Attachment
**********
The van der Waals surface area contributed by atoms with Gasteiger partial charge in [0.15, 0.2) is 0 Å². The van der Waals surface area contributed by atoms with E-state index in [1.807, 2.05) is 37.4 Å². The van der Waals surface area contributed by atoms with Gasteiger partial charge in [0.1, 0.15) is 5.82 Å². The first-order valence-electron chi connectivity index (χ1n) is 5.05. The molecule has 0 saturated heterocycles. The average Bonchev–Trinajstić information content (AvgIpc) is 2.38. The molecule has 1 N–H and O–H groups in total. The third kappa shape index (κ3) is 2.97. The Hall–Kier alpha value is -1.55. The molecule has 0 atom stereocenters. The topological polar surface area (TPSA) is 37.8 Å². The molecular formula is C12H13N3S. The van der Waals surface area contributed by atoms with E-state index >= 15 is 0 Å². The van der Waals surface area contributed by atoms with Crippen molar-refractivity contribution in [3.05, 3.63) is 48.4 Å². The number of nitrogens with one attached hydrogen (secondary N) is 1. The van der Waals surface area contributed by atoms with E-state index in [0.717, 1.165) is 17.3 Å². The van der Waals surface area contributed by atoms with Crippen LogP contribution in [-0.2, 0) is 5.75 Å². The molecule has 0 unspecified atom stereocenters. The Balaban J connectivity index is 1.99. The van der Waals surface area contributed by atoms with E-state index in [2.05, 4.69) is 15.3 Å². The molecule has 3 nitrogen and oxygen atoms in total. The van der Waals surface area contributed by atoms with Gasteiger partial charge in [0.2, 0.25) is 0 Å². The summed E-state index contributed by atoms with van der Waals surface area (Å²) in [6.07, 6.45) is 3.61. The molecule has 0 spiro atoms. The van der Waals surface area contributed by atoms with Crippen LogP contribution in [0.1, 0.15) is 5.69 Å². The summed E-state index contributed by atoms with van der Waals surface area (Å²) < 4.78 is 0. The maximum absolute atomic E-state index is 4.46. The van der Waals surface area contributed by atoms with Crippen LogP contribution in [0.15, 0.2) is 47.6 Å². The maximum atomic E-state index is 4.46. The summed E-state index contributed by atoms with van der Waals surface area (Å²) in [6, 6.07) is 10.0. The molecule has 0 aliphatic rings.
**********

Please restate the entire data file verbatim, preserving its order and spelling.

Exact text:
The van der Waals surface area contributed by atoms with Gasteiger partial charge in [0.15, 0.2) is 0 Å². The van der Waals surface area contributed by atoms with E-state index in [1.807, 2.05) is 37.4 Å². The van der Waals surface area contributed by atoms with Gasteiger partial charge in [0.1, 0.15) is 5.82 Å². The first-order valence-electron chi connectivity index (χ1n) is 5.05. The molecule has 0 saturated heterocycles. The average Bonchev–Trinajstić information content (AvgIpc) is 2.38. The molecule has 1 N–H and O–H groups in total. The third kappa shape index (κ3) is 2.97. The Hall–Kier alpha value is -1.55. The molecule has 0 atom stereocenters. The topological polar surface area (TPSA) is 37.8 Å². The molecular formula is C12H13N3S. The van der Waals surface area contributed by atoms with E-state index >= 15 is 0 Å². The van der Waals surface area contributed by atoms with Crippen molar-refractivity contribution in [3.05, 3.63) is 48.4 Å². The number of nitrogens with one attached hydrogen (secondary N) is 1. The van der Waals surface area contributed by atoms with E-state index in [0.717, 1.165) is 17.3 Å². The van der Waals surface area contributed by atoms with Crippen LogP contribution in [-0.2, 0) is 5.75 Å². The molecule has 0 unspecified atom stereocenters. The Balaban J connectivity index is 1.99. The van der Waals surface area contributed by atoms with E-state index in [2.05, 4.69) is 15.3 Å². The molecule has 3 nitrogen and oxygen atoms in total. The van der Waals surface area contributed by atoms with Gasteiger partial charge in [0.2, 0.25) is 0 Å². The summed E-state index contributed by atoms with van der Waals surface area (Å²) in [6.07, 6.45) is 3.61. The molecule has 0 spiro atoms. The van der Waals surface area contributed by atoms with Crippen LogP contribution in [0.1, 0.15) is 5.69 Å². The summed E-state index contributed by atoms with van der Waals surface area (Å²) < 4.78 is 0. The maximum absolute atomic E-state index is 4.46. The van der Waals surface area contributed by atoms with Crippen LogP contribution in [0.15, 0.2) is 47.6 Å². The maximum atomic E-state index is 4.46. The summed E-state index contributed by atoms with van der Waals surface area (Å²) in [6, 6.07) is 10.0. The molecule has 0 aliphatic rings.